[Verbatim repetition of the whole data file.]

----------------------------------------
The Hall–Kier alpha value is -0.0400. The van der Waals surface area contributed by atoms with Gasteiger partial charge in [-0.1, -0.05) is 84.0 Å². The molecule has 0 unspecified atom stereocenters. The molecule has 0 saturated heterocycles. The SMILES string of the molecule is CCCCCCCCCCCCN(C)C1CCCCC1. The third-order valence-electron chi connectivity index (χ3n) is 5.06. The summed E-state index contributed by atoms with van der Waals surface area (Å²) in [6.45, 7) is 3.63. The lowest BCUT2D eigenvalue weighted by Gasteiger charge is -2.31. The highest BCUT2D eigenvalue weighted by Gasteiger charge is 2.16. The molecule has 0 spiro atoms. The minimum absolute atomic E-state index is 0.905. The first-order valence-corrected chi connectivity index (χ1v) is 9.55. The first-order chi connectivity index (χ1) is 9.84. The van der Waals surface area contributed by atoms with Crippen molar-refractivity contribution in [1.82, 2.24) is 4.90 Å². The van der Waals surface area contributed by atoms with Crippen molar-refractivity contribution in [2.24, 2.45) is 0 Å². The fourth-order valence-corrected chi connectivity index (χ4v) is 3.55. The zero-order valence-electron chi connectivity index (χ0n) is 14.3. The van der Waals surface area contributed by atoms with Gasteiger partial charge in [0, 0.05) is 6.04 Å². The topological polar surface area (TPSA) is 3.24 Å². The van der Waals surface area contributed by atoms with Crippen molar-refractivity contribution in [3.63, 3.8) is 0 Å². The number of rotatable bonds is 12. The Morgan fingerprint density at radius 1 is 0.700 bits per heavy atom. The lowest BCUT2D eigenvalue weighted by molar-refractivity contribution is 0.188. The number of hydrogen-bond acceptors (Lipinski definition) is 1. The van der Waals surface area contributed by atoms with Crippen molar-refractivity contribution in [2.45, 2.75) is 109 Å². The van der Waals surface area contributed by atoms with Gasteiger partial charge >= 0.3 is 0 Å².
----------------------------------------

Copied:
The Hall–Kier alpha value is -0.0400. The van der Waals surface area contributed by atoms with Gasteiger partial charge in [-0.1, -0.05) is 84.0 Å². The molecule has 0 unspecified atom stereocenters. The molecule has 0 saturated heterocycles. The SMILES string of the molecule is CCCCCCCCCCCCN(C)C1CCCCC1. The third-order valence-electron chi connectivity index (χ3n) is 5.06. The summed E-state index contributed by atoms with van der Waals surface area (Å²) in [6.45, 7) is 3.63. The lowest BCUT2D eigenvalue weighted by Gasteiger charge is -2.31. The highest BCUT2D eigenvalue weighted by Gasteiger charge is 2.16. The molecule has 0 spiro atoms. The minimum absolute atomic E-state index is 0.905. The first-order valence-corrected chi connectivity index (χ1v) is 9.55. The first-order chi connectivity index (χ1) is 9.84. The van der Waals surface area contributed by atoms with Crippen molar-refractivity contribution in [1.82, 2.24) is 4.90 Å². The van der Waals surface area contributed by atoms with Crippen molar-refractivity contribution in [2.24, 2.45) is 0 Å². The fourth-order valence-corrected chi connectivity index (χ4v) is 3.55. The zero-order valence-electron chi connectivity index (χ0n) is 14.3. The van der Waals surface area contributed by atoms with Gasteiger partial charge in [0, 0.05) is 6.04 Å². The topological polar surface area (TPSA) is 3.24 Å². The van der Waals surface area contributed by atoms with Crippen molar-refractivity contribution in [3.63, 3.8) is 0 Å². The number of rotatable bonds is 12. The Morgan fingerprint density at radius 1 is 0.700 bits per heavy atom. The lowest BCUT2D eigenvalue weighted by molar-refractivity contribution is 0.188. The number of hydrogen-bond acceptors (Lipinski definition) is 1. The van der Waals surface area contributed by atoms with Crippen molar-refractivity contribution in [2.45, 2.75) is 109 Å². The van der Waals surface area contributed by atoms with Gasteiger partial charge >= 0.3 is 0 Å².